Ross stresses need for context in Middle East discussions



When Dennis Ross served under the Reagan administration as the director of the Near East and South Asian affairs for the National Security Council, he worked with a team of three. But almost 25 years later, when he served as special adviser for the Persian Gulf and Southwest Asia to former Secretary of State Hillary Clinton, he worked with a team of 33.

“We’re looking at a region that is, at this point, undergoing upheaval,” Ross said, “and it’s frankly unprecedented. It’s not surprising that we’re wrestling with profound challenges that we haven’t really seen before.”

Ross, who rounds out this week’s morning lecture series on “Diplomacy” at 10:45 a.m. today in the Amphitheater, currently serves as a counselor for the Washington Institute for Near East Policy, an organization founded in 1985 seeking to advance the United States’ interests in the Middle East.

With several books under his belt and an impressive resume showing his extensive experience in the Middle East, Ross will speak today about the changes that have occurred in the region throughout the decades and how the U.S. administration should respond to those changes.

“That’s part of what I’m trying to do,” Ross said, “…  to create a context to understand how to think about the region. But I think you have to have an understanding of how to think about the region before you can understand how to shape diplomacy in response to it.”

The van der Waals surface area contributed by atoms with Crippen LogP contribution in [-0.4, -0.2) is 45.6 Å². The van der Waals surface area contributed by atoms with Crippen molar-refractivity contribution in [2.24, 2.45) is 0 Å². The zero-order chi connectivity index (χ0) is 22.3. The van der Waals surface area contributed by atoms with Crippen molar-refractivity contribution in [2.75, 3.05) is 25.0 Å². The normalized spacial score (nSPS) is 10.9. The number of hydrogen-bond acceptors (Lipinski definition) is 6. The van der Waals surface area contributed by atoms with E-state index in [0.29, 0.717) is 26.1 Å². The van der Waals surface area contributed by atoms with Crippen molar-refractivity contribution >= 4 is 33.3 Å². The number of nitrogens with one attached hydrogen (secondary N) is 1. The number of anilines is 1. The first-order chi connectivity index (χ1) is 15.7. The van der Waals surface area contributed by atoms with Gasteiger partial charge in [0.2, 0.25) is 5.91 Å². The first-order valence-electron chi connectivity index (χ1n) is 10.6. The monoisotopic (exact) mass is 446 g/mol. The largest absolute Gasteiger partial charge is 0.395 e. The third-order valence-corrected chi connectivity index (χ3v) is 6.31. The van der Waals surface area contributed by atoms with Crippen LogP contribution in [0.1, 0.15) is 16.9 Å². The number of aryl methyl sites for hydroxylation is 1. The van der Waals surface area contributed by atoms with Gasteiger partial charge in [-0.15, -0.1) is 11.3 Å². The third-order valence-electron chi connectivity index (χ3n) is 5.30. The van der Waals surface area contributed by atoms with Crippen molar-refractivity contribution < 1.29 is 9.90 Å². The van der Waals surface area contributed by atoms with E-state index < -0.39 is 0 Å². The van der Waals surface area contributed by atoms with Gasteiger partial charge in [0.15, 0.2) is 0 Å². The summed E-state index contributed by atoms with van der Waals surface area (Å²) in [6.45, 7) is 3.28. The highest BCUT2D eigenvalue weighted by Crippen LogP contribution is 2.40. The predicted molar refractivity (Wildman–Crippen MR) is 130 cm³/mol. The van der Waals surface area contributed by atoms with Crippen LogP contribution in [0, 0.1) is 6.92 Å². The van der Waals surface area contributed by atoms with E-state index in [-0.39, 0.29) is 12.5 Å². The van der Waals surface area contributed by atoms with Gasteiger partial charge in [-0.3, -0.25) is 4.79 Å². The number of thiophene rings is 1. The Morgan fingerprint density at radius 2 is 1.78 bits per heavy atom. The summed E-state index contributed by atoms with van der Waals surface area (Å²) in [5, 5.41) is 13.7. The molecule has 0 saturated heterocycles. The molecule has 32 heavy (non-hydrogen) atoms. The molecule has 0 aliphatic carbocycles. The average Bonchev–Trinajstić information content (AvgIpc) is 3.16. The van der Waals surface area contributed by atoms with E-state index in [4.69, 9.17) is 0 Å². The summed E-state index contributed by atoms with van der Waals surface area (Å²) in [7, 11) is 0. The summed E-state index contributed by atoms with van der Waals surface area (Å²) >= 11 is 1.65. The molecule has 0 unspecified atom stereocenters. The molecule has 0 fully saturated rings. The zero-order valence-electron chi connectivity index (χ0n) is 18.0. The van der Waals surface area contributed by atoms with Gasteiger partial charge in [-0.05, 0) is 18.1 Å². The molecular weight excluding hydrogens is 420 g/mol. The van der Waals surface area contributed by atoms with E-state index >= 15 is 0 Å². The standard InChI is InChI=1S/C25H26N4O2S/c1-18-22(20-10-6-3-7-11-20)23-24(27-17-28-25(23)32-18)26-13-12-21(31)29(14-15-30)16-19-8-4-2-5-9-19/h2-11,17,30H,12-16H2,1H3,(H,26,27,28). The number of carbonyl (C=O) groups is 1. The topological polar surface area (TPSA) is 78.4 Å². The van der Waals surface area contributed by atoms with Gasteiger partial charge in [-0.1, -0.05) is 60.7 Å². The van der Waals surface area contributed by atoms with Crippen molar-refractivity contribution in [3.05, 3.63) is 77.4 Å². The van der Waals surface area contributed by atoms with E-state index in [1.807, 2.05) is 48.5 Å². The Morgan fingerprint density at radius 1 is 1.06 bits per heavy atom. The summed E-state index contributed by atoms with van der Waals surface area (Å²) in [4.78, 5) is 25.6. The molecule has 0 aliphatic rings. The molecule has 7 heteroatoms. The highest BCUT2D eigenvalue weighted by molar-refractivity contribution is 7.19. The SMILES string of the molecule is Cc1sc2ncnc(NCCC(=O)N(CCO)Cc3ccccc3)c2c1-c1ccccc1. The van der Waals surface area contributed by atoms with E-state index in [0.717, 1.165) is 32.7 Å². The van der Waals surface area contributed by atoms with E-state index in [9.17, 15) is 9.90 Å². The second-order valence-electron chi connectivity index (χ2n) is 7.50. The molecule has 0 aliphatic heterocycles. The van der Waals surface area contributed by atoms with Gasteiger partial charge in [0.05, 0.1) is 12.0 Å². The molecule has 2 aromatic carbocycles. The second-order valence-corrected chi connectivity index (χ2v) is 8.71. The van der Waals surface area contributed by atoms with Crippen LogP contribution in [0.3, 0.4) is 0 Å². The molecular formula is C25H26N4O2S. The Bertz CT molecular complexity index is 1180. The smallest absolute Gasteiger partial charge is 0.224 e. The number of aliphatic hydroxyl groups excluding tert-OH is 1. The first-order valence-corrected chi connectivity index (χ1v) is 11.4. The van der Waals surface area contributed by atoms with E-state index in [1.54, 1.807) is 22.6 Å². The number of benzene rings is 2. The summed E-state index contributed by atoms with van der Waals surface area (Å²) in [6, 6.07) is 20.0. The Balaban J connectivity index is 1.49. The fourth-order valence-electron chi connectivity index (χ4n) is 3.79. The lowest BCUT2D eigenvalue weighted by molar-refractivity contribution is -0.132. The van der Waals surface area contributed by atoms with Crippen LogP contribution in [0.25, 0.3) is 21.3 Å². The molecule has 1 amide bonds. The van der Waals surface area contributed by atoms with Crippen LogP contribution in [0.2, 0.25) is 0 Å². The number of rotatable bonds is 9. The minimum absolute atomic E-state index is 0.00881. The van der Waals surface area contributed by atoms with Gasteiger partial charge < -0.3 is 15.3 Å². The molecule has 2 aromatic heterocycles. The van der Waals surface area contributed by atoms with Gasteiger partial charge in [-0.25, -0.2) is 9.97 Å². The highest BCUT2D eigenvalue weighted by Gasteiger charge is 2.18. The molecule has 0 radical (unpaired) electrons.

Ross readily admits that he is a “free speaker,” meaning that he won’t use notes or any text during his lecture. He said that he likes to gauge the audience and see where their interests lie. If he feels that an issue is important to those in attendance, he will further explore that area.

He did say, though, that he will most likely cover issues regarding Iran, Egypt and Syria. He will also try to speak about the Israeli-Palestinian conflict. When speaking to the conflict and to the problems that each country is facing, Ross will discuss what those issues mean for America, what choices the administration has and how it will use those choices.

“There’s a context in which diplomacy is going to take place,” he said. “It is taking place … [I’ll talk about] stakes in a region that’s undergoing great change, and that is part of the context which influences what our choices are.”

Ross began his career in government as a civil servant with a background in security issues. He was always attracted to the Middle East and never saw himself going into negotiations, he said. But the more he witnessed negotiations, the more he developed ideas about how to conduct the negotiations himself.

“The story that’s being written in that region is being written by the people in the region,” he said. “It’s not being written by the United States. We are not a bystander, we are not a big player; but we’re also not the authors of this transformation and upheaval that you see.”

In his 2007 book, Statecraft: And How to Restore America’s Standing in the World, Ross outlines how he believes statecraft (or, the use of one country’s power in terms of international policy and relationships) is important.

“The key challenge is to try to figure out our interest, our stakes, with the means we have available to try to influence what’s going on there,” he said, “combining that with a very high dosage of humility.”